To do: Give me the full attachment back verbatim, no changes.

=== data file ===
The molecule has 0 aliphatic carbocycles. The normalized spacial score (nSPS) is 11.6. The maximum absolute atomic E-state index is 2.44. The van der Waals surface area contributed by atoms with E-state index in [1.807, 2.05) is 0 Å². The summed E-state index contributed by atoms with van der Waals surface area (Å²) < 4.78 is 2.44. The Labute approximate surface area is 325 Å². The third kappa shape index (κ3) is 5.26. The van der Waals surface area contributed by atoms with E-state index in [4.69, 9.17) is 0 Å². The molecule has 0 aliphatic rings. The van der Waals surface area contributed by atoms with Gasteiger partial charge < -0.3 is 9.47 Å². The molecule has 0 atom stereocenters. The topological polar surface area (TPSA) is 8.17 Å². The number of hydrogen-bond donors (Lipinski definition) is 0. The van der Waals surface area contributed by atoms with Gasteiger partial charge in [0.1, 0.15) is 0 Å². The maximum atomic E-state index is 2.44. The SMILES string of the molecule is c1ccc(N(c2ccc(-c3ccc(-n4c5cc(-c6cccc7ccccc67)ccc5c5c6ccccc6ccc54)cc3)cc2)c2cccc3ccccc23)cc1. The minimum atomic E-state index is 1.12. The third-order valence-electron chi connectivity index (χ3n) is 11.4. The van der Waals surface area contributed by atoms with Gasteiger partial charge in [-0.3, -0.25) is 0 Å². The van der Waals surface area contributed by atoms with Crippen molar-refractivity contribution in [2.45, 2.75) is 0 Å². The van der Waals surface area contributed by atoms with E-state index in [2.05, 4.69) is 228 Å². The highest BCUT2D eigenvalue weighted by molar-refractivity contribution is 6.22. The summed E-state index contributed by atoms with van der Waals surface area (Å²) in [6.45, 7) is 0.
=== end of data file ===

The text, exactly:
The molecule has 0 aliphatic carbocycles. The normalized spacial score (nSPS) is 11.6. The maximum absolute atomic E-state index is 2.44. The van der Waals surface area contributed by atoms with E-state index in [1.807, 2.05) is 0 Å². The summed E-state index contributed by atoms with van der Waals surface area (Å²) < 4.78 is 2.44. The Labute approximate surface area is 325 Å². The third kappa shape index (κ3) is 5.26. The van der Waals surface area contributed by atoms with E-state index in [4.69, 9.17) is 0 Å². The molecule has 0 aliphatic rings. The van der Waals surface area contributed by atoms with Gasteiger partial charge < -0.3 is 9.47 Å². The molecule has 0 atom stereocenters. The topological polar surface area (TPSA) is 8.17 Å². The number of hydrogen-bond donors (Lipinski definition) is 0. The van der Waals surface area contributed by atoms with Gasteiger partial charge in [0.1, 0.15) is 0 Å². The maximum atomic E-state index is 2.44. The SMILES string of the molecule is c1ccc(N(c2ccc(-c3ccc(-n4c5cc(-c6cccc7ccccc67)ccc5c5c6ccccc6ccc54)cc3)cc2)c2cccc3ccccc23)cc1. The minimum atomic E-state index is 1.12. The third-order valence-electron chi connectivity index (χ3n) is 11.4. The van der Waals surface area contributed by atoms with Gasteiger partial charge in [-0.3, -0.25) is 0 Å². The van der Waals surface area contributed by atoms with Crippen molar-refractivity contribution in [2.45, 2.75) is 0 Å². The van der Waals surface area contributed by atoms with E-state index in [2.05, 4.69) is 228 Å². The highest BCUT2D eigenvalue weighted by molar-refractivity contribution is 6.22. The summed E-state index contributed by atoms with van der Waals surface area (Å²) in [6.45, 7) is 0.